A working paper published in mid March by the University of Oxford’s Refugee Studies Centre (RSC), entitled Innovation spaces: transforming humanitarian practice in the United Nations, presents new research on the objectives, motivations, and challenges of ‘innovation spaces’ in humanitarian and development work.
Through providing an analysis of innovation ‘spaces’, ‘labs’ and ‘hubs’ within United Nations agencies, the working paper offers a number of insights relevant to DFAT’s recently launched innovationXchange, which has indicated that humanitarian innovation will be one of its priority areas.
First, Innovation spaces outlines a pair of imperatives facing innovation labs: the ‘indirect imperative’ of fostering organisational change, and the ‘direct imperative’ of enabling communities of beneficiaries to lead their own change. The paper argues that these imperatives should be balanced, so that an innovation lab can work effectively within the existing organisational structure while meeting the real needs of aid beneficiaries in novel ways.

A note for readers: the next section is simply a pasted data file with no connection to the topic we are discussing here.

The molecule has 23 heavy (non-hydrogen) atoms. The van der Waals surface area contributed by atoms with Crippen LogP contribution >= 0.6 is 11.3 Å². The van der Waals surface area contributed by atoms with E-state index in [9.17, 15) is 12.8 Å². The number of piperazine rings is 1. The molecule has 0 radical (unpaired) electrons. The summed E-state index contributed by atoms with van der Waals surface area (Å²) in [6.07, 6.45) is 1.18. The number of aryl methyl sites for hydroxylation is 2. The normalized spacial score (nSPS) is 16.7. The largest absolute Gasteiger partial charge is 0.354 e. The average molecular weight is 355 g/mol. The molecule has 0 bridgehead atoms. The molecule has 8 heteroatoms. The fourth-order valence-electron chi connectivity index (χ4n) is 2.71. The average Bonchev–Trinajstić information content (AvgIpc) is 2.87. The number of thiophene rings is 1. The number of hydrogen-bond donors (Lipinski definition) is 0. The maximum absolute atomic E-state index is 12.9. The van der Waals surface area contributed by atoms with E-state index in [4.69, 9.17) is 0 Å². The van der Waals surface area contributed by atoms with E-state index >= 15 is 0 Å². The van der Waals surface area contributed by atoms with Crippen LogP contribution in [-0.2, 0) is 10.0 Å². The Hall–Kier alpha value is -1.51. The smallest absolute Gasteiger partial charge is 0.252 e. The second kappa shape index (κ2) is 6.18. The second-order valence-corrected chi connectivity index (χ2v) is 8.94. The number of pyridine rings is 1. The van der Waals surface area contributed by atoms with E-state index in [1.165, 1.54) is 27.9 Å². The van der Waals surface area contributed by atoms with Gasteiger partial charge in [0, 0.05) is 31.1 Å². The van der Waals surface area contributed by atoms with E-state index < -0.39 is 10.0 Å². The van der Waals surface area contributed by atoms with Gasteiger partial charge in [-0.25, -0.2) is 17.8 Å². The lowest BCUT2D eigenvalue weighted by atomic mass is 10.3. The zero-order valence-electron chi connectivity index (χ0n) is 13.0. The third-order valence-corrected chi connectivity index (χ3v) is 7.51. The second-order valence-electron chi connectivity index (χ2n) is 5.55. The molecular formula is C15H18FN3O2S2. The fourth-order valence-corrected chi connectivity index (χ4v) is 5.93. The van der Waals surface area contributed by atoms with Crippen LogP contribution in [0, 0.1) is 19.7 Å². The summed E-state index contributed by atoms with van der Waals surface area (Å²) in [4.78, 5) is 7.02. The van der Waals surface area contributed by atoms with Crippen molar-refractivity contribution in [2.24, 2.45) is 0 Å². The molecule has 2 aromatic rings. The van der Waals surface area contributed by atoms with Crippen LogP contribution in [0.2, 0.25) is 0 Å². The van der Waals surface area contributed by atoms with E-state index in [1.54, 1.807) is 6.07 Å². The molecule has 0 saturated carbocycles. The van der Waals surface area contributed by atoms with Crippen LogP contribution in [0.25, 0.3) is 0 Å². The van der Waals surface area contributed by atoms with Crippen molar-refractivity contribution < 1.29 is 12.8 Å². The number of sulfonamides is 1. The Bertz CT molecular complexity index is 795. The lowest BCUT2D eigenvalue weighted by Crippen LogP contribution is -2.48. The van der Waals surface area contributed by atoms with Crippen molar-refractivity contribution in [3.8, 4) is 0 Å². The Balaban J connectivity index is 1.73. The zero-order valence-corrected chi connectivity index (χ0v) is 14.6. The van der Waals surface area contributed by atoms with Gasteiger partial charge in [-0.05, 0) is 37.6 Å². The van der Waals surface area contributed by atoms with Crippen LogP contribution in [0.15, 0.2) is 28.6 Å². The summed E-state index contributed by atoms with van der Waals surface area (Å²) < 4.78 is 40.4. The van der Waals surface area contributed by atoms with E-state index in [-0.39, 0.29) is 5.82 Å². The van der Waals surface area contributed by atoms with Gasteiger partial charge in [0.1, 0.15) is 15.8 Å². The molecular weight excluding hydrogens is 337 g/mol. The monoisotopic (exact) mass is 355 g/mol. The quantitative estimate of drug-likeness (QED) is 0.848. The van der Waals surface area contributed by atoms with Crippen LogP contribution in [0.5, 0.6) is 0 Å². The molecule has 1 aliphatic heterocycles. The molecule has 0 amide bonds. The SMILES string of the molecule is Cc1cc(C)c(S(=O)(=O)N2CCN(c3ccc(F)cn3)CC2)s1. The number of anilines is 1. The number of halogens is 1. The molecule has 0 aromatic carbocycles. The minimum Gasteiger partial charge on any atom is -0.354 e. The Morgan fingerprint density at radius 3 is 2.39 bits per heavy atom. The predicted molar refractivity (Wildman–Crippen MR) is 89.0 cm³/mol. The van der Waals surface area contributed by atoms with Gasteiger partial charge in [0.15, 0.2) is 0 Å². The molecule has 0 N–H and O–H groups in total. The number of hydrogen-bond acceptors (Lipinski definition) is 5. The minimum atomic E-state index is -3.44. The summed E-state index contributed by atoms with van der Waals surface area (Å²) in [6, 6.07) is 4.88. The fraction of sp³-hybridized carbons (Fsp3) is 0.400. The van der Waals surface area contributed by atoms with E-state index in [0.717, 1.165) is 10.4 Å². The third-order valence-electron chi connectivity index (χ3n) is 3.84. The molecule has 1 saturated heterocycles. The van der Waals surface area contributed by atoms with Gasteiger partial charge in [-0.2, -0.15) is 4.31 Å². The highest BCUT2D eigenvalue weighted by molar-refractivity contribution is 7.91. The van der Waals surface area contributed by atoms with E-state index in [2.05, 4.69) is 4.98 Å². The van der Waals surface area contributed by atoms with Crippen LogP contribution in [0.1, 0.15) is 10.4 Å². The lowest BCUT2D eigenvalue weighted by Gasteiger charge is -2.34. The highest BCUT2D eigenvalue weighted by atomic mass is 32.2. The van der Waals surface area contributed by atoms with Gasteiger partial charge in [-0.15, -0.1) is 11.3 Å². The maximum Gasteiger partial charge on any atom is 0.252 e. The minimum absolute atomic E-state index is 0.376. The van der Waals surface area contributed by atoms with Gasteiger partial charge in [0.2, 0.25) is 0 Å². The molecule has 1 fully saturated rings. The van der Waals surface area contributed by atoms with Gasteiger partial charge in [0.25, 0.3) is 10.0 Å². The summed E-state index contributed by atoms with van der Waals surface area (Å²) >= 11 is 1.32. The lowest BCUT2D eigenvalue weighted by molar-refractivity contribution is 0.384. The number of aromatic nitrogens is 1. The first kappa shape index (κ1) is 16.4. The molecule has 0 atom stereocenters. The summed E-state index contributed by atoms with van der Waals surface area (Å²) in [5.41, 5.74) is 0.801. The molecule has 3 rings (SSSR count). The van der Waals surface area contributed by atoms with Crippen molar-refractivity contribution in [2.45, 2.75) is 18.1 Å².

Related to this, the paper highlights the significant knowledge gaps in how the impact of innovation labs is measured. When embedded in an existing institution, there is a risk that innovative practice and risk-taking may be (unintentionally) stifled by attempts to capture or quantify it as part of standard monitoring and reporting practices.
The paper also acknowledges that while failure is part of innovation spaces’ raison d’être, in practice they must be perceived as ‘failing responsibly’ in order to remain sustainable (p. 22). As Devpolicy Research Fellow Terence Wood and others have previously commented, whether the innovationXchange will be able to achieve this delicate balance amid departmental budget and cultural pressures remains to be seen.
All of these points indicate an overarching need for innovation spaces to clearly define who their ‘end-users’ are, as these are the people who should be the ‘heart and soul of innovation spaces, determining their direction’ (p. 15). Without this, innovation spaces risk pursuing innovation merely for innovation’s sake, leaving their objectives and impacts – and thus their ability to measure success – uncertain.
Though its recommendations raise the bar quite high for innovation ventures in development, the RSC working paper also suggests that even where the innovation label is applied as strategic ‘hype’, it can still be ‘useful hype’ (p. 23) – hype that boosts fundraising, or promotes unorthodox approaches in orthodox institutions. Ideally, though, the innovationXchange will prove itself to be not merely useful, but a productive and effective catalyst for change in the Australian aid program.